With the second round of the Indonesian presidential elections just a month away, the incumbent Megawati Sukarnoputri last week signed a formal coalition agreement with Golkar, the United Development Party (PPP) and several smaller parties.
On paper at least, the deal should have clinched the presidency for Megawati against rival Susilo Bambang Yudhoyono in the September 20 run-off. In the first round, Yudhoyono won 33.6 percent of the vote as against 26.6 percent for Megawati. But if she could count on the 22.2 percent of people who voted for Golkar’s candidate, Wiranto, and another 3.0 percent for the PPP’s Hamzah Haz, she would have more than the 50 percent required to win.
The problem for Megawati is that these calculations are unlikely to have much value. The support for all the parties is unstable. The very fact that Yudhoyono is the frontrunner is a sharp sign of the volatility of the electorate and the hostility of voters to the establishment parties. The retired general was Megawati’s senior security minister until March when he resigned, formed his own Democratic Party and announced his intention to stand for the presidency.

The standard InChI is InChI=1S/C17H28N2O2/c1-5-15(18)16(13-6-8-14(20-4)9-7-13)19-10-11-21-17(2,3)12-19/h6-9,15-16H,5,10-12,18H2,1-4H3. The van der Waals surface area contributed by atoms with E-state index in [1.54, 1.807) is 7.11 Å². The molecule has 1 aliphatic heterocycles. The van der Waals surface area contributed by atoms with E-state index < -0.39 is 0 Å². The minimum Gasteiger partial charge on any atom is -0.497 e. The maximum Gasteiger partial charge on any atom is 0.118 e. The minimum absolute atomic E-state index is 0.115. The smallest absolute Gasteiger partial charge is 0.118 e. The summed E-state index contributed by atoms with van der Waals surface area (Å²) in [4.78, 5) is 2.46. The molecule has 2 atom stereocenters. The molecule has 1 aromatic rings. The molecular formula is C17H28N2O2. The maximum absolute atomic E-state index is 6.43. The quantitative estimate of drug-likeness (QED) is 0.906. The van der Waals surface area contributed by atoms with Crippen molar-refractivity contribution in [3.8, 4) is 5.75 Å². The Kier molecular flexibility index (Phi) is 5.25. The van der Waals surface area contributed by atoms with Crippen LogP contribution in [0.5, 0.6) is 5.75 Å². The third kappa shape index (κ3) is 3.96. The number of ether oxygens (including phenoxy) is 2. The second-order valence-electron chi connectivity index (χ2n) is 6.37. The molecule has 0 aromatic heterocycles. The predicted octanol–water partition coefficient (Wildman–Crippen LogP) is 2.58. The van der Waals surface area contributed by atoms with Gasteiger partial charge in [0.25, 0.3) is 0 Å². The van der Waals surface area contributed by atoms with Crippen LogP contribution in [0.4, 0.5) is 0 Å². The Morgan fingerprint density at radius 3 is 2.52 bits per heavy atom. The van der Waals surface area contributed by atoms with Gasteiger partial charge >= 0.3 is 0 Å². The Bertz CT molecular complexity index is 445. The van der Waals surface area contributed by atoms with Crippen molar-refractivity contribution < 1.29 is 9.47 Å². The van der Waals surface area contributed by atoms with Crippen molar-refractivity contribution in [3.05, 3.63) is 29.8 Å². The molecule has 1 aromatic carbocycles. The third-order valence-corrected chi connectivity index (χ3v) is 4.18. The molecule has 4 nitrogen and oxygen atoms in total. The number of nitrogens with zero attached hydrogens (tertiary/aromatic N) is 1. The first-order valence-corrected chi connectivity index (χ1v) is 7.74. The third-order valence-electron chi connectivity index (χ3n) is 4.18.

In fact, Megawati’s deal with Golkar, the political instrument of the ousted Suharto dictatorship, could easily cost her votes. Her image as a “reformer” has already been all but destroyed by her close collaboration with the armed forces (TNI), firstly during the protracted impeachment of the previous president Abdurrahman Wahid in 2001, and then by her support for the military’s repression in Aceh and Papua.
Megawati’s economic policies have also made her highly unpopular. She has attempted to carry out the restructuring demands of the World Bank and International Monetary Fund, which have given her limited praise for stabilising the currency and reducing the state budget. These measures, however, have not resulted in any significant economic growth and have fallen hardest on the poorest sections of society.
By relying on the support of Golkar, Megawati has further alienated voters who are looking for an alternative to the political establishment. To secure its support, she had to guarantee Golkar eight cabinet posts and reportedly paid the party around $US20 million. She signed the deal with Golkar, PPP and the small Christian-based Prosperous Peace Party at a lavish ceremony last Thursday.